December is commonly the wettest month of the year, and January is the coldest. March is the month when the rainfall starts to ease up; as I mentioned, we definitely got rained on, but it never really impeded our activities.
If you plan to travel Greece in the low season, be prepared with cold weather clothing and gear to protect you from rain and wind.
Pro: Lots of greenery
An unexpected positive to arise from the rainy season was an abundance of greenery everywhere we went.
Atop the Acropolis, an area that is typically rocky, barren and dry, the ground was instead blanketed with green and yellow. In fact, flowers bloomed all over the city in the parks and plazas.
Santorini, a volcanic island known for its extremely dry climate and challenging conditions for growing plants, was similarly blanketed with beautiful green shrubbery and bright yellow flowers.
Locals admitted they had never seen Santorini looking so verdant (and that they were coming off of an unusually wet winter). We couldn’t help but fall in love with the sweet plants that had taken over the island and secretly reveled in the fact that we were fortunate enough to be there at just the right time to see this rare event.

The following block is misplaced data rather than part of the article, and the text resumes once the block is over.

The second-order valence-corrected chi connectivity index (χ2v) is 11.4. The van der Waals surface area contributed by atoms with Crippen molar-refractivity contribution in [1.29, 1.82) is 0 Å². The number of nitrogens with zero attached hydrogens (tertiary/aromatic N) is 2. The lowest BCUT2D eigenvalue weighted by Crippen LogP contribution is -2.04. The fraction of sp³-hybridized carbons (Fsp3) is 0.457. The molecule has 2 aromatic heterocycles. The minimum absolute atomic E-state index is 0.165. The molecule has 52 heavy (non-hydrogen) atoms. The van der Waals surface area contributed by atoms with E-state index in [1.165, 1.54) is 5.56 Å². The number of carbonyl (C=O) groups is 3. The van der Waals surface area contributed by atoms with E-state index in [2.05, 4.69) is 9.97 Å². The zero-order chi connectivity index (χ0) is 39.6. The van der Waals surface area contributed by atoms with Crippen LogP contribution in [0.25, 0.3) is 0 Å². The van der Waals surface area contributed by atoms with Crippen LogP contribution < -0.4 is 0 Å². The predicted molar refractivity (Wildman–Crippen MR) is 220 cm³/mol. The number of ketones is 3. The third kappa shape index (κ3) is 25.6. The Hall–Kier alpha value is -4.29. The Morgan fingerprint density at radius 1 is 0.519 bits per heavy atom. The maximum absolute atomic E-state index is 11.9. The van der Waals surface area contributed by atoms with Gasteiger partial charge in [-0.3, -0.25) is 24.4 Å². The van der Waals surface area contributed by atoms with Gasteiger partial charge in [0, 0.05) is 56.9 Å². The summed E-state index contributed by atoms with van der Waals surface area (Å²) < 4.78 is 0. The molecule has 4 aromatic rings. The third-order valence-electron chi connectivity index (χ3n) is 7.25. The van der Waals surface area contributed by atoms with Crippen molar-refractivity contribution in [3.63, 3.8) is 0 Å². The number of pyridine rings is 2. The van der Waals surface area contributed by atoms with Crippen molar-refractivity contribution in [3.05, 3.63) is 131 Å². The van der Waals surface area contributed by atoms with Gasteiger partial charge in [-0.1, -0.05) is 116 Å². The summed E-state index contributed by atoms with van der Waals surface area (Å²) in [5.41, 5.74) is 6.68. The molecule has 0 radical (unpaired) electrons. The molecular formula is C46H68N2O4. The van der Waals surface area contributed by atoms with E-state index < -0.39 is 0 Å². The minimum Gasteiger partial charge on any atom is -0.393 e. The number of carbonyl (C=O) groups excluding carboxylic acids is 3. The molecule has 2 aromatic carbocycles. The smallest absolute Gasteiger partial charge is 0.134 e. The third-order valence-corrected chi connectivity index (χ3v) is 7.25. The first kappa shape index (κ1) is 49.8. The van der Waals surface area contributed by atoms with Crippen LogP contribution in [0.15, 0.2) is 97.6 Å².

Okay, okay, so there’s ONE major plant-related downside to traveling at this time of year: The beautiful bougainvillea that normally drapes over walkways and creates bursts of vibrant color against the white backdrop of Greek buildings…are not in bloom. Womp womp.
Otherwise, if you want to see Greece greener than you’ve ever seen it, low season is the time to do it!
Would you ever consider visiting Greece in low season? Do you think the pros outweigh the cons?